A decade earlier Whitfield had captured public attention with an addition to the Institute of Chartered Accountants in the City of London, in which he took great care over the way his bush-hammered concrete extension, in a Brutalist idiom influenced by Louis Khan, was linked to John Belcher’s festively Baroque building of 1890–93. An even greater challenge was the design of Richmond House – the offices for the Department of Health and Social Care – in Whitehall, immediately south of the Cenotaph. Whitfield had to preserve the remains of a Regency terrace on the site and so had only a relatively small opening for his façade. His solution was remarkable: a cluster of narrow brick towers (banded in stone in homage to Norman Shaw’s buildings for Scotland Yard that lie behind Richmond House), linked by canted oriel windows. The result is a sort of postmodern Tudor that evokes the late-medieval Gothic idiom of Henry VII’s Chapel in Westminster Abbey and even the Houses of Parliament; Whitfield acknowledged the influence of the Holbein Gate, built in 1531–32, which stood in Whitehall until it was demolished in 1723. By contrast, the interiors of Richmond House are in a very sophisticated classical style, with touches of a Secessionist idiom.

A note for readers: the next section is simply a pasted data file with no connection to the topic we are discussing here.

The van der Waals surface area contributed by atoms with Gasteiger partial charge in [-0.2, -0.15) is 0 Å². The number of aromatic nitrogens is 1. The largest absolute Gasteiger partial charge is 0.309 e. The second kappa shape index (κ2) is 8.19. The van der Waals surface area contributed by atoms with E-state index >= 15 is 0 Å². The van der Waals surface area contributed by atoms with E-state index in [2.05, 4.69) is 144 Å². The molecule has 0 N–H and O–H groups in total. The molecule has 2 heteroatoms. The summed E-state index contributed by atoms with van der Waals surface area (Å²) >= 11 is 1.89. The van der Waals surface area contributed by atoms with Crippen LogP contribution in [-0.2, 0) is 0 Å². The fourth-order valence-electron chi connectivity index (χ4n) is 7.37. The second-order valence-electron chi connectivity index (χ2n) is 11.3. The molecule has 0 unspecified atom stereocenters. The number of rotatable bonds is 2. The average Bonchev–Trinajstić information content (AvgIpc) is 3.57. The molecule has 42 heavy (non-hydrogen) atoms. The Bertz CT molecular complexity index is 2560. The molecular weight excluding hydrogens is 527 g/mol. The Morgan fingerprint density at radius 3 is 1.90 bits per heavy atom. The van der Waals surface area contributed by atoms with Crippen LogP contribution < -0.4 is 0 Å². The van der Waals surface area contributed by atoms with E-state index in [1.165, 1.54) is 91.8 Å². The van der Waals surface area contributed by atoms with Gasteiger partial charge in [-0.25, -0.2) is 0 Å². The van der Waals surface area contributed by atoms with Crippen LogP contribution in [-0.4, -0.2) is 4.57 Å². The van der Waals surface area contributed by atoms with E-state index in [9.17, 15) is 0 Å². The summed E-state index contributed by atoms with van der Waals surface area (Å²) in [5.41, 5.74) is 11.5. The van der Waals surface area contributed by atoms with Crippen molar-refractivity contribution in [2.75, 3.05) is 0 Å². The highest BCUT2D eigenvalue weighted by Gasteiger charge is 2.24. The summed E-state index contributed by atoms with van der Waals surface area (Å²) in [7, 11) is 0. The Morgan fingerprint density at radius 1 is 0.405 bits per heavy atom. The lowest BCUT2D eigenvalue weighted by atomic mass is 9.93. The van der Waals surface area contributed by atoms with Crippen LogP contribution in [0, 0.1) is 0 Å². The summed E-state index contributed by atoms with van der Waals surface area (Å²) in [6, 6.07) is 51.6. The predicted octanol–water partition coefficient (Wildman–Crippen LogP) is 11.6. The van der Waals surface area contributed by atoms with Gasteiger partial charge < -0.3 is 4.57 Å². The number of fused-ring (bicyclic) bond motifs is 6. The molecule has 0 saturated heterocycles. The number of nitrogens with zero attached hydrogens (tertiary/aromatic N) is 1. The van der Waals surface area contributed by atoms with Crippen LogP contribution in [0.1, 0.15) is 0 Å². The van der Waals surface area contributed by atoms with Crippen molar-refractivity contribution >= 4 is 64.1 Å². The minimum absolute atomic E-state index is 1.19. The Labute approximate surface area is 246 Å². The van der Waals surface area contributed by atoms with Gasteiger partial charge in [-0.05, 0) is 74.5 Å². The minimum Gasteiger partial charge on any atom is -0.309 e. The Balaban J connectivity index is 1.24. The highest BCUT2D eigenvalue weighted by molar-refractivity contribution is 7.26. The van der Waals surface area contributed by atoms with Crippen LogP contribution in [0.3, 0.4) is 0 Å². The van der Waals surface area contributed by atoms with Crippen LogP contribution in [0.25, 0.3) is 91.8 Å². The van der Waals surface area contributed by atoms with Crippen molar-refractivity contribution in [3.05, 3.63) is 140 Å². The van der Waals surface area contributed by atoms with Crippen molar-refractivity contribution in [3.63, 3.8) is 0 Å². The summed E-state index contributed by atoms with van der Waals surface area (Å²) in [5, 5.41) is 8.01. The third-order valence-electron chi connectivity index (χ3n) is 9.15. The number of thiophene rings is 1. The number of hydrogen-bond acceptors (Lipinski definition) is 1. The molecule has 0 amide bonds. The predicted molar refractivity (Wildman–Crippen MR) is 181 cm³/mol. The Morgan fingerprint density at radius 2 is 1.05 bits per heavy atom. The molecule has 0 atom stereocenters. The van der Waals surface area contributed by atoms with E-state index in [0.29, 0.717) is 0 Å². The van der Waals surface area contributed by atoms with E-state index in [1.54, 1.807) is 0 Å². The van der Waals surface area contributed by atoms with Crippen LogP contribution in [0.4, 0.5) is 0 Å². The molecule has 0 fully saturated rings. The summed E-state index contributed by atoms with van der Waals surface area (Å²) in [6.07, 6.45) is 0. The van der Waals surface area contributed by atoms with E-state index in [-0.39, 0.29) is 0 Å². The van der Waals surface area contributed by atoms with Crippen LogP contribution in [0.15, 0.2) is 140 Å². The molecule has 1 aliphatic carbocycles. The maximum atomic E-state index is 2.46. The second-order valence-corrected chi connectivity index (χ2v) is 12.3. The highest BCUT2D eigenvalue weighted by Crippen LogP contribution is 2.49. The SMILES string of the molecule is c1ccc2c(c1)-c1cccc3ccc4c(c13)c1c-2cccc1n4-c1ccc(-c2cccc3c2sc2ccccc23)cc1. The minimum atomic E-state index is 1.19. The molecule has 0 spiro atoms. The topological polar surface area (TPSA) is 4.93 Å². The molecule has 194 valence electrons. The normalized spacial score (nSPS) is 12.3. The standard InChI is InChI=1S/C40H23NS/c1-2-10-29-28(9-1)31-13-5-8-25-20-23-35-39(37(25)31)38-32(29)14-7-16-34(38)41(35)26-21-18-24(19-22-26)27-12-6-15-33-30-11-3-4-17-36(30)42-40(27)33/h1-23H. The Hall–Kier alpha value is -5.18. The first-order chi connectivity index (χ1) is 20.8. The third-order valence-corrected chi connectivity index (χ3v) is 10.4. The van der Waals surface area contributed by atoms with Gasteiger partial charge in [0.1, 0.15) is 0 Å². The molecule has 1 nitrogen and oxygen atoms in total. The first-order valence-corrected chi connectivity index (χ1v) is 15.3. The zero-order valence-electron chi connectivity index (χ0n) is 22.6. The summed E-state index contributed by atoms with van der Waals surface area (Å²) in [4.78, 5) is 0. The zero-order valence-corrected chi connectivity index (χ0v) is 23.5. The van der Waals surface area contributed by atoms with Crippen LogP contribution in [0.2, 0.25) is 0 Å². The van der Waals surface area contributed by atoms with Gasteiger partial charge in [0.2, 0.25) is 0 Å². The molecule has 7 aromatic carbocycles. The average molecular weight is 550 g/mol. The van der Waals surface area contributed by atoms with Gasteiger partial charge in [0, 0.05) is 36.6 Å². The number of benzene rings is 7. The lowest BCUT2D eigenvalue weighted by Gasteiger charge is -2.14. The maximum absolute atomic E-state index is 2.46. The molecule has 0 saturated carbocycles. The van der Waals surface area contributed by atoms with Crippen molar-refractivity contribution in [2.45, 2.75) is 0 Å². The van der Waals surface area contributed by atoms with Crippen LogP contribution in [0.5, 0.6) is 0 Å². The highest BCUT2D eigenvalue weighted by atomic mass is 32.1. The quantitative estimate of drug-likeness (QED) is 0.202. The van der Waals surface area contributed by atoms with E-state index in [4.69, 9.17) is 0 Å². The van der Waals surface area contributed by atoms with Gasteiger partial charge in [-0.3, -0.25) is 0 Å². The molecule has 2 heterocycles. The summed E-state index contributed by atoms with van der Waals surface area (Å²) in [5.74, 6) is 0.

Most of Whitfield’s building now seems destined to follow the Holbein Gate into oblivion. The decision by Parliament in 2018 that it would move entirely out of the Palace of Westminster while the building was being repaired has prompted an urgent search for temporary sites for the two Houses of Parliament. There appears to be a consensus that the House of Lords will move across Parliament Square into the Queen Elizabeth II Conference Centre. In May, as part of Parliament’s Restoration and Renewal Programme, a consultation document was published setting out the intention that Richmond House – with the exception of its façade – should be replaced by a temporary debating chamber for the House of Commons together with its associated facilities.2 All the other options that have been suggested – such as the insertion of a new chamber in another building on Parliament’s estate or the erection of a temporary chamber (Norman Foster has provided a design for such a structure on Horse Guards Parade) – are dismissed, although comparative costs are not given.